On September 1, 2010, ERBA Diagnostics Mannheim GmbH, or ERBA, an in vitro diagnostics company headquartered in Germany, the parent company of which is Transasia Bio-Medicals Ltd., or Transasia, purchased all of the approximately 72.4% of the outstanding shares of our common stock then owned by the Debregeas-Kennedy Group for an aggregate purchase price of approximately $15,000,000, or $0.75 per share. As a result of this share acquisition and the consummation of the initial transactions contemplated by the investment made by ERBA, as further described below, including ERBA’s purchase from us, and our issuance to ERBA, of 6,666,667 shares of our common stock, and ERBA’s exercise, in part, of the warrant, as further described below, for 600,000 shares of our common stock, ERBA now beneficially owns, directly or indirectly, approximately 78.0% of the outstanding shares of our common stock.

 

4
 

 

Market. In vitro diagnostics, which involves the detection of diseases, conditions or infections from fluid or tissue samples from the human body, has evolved into one of the fastest growing diagnostics markets in the world. Today, immunoassays associated with in vitro diagnostics are essential to the practice of health care worldwide and represent the second largest segment of the in vitro diagnostics market. These tests have been contributing significantly to clinical laboratory work since the 1960s, and driving the total in vitro diagnostics market over the last few decades. Future growth prospects for immunoassays remain promising, thanks to the steady expansion in potential applications in clinical diagnostics, incremental technological improvements such as greater accuracy, sensitivity, result turnaround times and portability, user friendliness and rising demand for quality healthcare services from an expanding base of aging population. The market for in vitro diagnostic products consists of reference laboratory and hospital laboratory testing, testing in physician offices and over the counter testing, in which testing can be performed at home by the consumer.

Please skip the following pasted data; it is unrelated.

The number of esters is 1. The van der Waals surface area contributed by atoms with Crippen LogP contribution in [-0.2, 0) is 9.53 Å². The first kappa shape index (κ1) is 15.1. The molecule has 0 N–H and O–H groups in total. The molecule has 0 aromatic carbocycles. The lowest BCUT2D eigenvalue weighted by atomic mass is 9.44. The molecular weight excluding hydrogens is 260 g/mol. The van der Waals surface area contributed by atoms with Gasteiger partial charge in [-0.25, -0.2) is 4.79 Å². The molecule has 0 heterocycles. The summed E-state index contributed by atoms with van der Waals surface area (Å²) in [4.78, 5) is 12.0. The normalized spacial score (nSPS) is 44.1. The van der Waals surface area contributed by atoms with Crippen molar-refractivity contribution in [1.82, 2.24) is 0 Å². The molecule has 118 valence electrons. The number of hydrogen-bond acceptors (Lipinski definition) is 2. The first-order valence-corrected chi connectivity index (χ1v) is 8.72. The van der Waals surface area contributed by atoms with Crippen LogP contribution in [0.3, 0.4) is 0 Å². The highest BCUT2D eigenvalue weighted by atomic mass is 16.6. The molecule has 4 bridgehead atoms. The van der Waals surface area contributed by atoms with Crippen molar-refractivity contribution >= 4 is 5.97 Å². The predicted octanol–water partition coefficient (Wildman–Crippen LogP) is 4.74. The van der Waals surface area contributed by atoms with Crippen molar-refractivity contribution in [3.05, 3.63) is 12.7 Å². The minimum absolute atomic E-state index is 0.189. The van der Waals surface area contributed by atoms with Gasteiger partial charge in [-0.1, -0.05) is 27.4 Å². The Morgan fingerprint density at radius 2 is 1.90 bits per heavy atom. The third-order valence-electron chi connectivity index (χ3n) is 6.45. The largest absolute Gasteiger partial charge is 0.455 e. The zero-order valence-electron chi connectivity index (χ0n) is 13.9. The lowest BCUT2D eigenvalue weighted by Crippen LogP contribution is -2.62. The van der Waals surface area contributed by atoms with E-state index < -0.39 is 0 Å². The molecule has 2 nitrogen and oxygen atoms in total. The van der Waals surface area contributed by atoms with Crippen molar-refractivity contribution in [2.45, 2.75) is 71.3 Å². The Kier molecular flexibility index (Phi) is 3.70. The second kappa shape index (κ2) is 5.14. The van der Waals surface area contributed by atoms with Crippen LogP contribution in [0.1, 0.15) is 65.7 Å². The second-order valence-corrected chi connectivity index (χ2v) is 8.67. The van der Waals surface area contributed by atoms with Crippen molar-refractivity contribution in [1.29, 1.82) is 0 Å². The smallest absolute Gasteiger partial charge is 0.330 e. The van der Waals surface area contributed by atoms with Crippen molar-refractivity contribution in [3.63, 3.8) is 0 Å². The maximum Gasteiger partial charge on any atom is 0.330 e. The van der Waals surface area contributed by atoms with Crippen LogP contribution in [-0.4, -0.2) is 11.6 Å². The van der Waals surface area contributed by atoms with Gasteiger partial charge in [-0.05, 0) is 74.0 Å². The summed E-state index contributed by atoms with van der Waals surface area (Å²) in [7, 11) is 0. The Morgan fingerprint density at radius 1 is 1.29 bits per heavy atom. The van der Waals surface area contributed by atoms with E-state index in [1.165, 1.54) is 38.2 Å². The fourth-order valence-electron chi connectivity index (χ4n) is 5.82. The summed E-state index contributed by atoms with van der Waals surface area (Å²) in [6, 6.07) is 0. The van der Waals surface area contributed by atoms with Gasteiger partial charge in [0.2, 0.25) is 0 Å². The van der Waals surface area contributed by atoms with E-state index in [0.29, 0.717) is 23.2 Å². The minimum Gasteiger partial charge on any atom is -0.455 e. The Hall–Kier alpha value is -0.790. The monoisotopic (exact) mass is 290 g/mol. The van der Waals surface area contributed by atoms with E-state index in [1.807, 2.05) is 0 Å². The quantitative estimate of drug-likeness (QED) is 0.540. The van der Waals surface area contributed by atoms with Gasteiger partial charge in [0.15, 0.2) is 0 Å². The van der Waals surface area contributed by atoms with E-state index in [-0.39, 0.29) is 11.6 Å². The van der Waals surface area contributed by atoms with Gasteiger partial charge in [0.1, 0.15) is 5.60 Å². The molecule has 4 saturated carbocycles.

Our focus is specifically centered on the immunoassay segment of the in vitro diagnostics market. By product segment, the enzyme immunoassay systems market continues to remain the largest and the fastest growing product segment in the global immunoassay systems market, by value. Further, our focused effort remains on the market for autoimmune and infectious disease immunoassay products.

 

Research and Development. We devote substantial resources for research and development. We incurred $1.5 million in 2011 and $1.6 million in 2010 for research and development activities. Our research and development efforts have been targeted primarily towards the development of the Mago® 4 and Mago® 4S. Both products have now received their respective regulatory approval. We are continuing our research and development in 2012, both for making improvements to the Mago® 4 and Mago® 4S as well as planning for the next-generation instrument. In the fourth quarter of 2011, a subsidiary of the Company entered into a contract research and development agreement with ERBA for a total of Euro 700,000, pursuant to which ERBA has agreed to pay the subsidiary a total amount of Euro 133,000, equivalent to approximately $186,000, during the fourth quarter of 2011 and an additional Euro 567,000 during 2012 for the results of certain research and development. We also plan to expand the menu of test kits we offer in the autoimmune and infectious disease testing sectors and we are considering entering additional diagnostic test sectors.

 

Sales and Marketing. We currently market our products in the United States primarily through our own sales force to hospitals, reference laboratories, clinical laboratories and research laboratories, as well as to other commercial companies that manufacture diagnostic products. In 2011, we began to distribute our products in the United States through certain independent distributors. We also sell some of our products to pharmaceutical and biotechnology companies. We market our products in certain international markets through a network of independent distributors. We market and sell our products in Italy through Delta’s sales representatives and independent agents, who are restricted from selling competing products. We also sell our products in other global markets through a number of independent distributors. Sales personnel are trained to demonstrate our products in the laboratory setting. Our marketing and technical service departments located in Miami, Florida, Springdale, Arkansas and Pomezia, Italy support their efforts. We participate in a number of industry trade shows, primarily in the United States and Europe.